While Andy and his group do not take credit for inventing the technology, nevertheless, Brad is furious. He feels that his group, as the inventors of the technology, should have been given the task of completing the development. He and his team take issue with the technology and begin to assert that it has many drawbacks and should not be implemented under any circumstances.

As we stand and view this scenario from a distance we can see two unfortunate behaviors Brad is exhibiting. First, he is allowing his ego to take control. He feels that he and his team deserve to bring the product to market since they were the inventors. Secondly, he turns away from what he believes deep down, that NU technology is beneficial to the product and organization.

How do you think others will view Brad at this point? When he speaks how will they know if he really believes in what he is saying? Will he change his tune again next week?

Alternatively, Brad and his team could have felt honored that their technology was being adopted and have offered to help in any way they could. While he may feel that Andy and his team end up looking like heros because they were the ones to implement the technology, those in the know would remember both where it came from and Brad’s response to the situation. In the long run Brad’s stature would rise along with Andy’s.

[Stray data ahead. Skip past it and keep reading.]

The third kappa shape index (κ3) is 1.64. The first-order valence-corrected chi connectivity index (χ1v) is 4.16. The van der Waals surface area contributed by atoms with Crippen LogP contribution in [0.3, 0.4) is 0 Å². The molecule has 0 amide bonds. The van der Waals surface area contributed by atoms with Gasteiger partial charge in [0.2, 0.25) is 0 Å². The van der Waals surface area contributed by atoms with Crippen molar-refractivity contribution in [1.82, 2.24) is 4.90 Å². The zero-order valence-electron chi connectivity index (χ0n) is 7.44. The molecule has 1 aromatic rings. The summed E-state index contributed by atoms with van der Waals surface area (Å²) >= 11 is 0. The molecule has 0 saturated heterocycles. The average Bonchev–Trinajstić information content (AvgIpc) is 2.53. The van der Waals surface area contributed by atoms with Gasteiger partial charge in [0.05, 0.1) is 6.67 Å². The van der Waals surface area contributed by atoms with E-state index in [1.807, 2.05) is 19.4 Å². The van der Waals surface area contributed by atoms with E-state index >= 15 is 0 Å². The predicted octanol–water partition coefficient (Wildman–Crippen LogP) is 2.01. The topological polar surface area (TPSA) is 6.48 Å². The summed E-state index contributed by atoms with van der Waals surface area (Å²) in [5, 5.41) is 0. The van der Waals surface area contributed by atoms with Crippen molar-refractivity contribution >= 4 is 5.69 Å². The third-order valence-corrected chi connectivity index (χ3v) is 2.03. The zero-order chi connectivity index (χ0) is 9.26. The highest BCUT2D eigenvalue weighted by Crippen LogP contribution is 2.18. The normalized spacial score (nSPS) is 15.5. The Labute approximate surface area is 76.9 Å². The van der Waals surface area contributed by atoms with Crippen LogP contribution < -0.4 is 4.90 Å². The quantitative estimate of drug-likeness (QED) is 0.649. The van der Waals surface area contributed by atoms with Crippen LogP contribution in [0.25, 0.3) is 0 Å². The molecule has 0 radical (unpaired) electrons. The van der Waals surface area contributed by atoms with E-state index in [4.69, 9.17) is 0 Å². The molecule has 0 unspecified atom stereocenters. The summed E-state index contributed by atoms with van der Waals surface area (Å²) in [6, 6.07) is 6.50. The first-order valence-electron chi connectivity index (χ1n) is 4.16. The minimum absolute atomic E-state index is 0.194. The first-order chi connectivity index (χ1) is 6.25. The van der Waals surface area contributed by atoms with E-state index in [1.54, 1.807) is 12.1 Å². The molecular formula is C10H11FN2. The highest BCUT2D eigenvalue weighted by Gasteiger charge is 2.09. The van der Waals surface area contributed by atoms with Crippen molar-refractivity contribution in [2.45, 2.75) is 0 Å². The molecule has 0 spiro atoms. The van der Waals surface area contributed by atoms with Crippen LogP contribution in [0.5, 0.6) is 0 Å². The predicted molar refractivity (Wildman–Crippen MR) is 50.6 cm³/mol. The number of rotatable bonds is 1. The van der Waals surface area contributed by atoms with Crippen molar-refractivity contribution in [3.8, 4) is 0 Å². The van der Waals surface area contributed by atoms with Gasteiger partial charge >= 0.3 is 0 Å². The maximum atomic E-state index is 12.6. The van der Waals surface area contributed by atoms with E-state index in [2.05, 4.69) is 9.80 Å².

I understand that in many organizations where competitiveness is promoted that Andy could wear his achievement on his shirt sleeves and use it to move ahead of Brad. Such cultures breed leaders who work to promote themselves rather than build great products. The ultimate result is mediocrity and loss of true high performers who choose to work elsewhere. In such a case Brad should ensure his leaders remember who the inventors of NU technology were and allow Andy to gain points for bringing it to market. No matter how toxic the culture is, unless Brad remains true to his values, he will lose credibility and find it harder to recruit and lead high performing team members.


  • Observe yourself to see if your ego is controlling your actions
  • Remain true and authentic in your beliefs and actions

Keywords: leadership, authentic, collaboration

Share on Facebook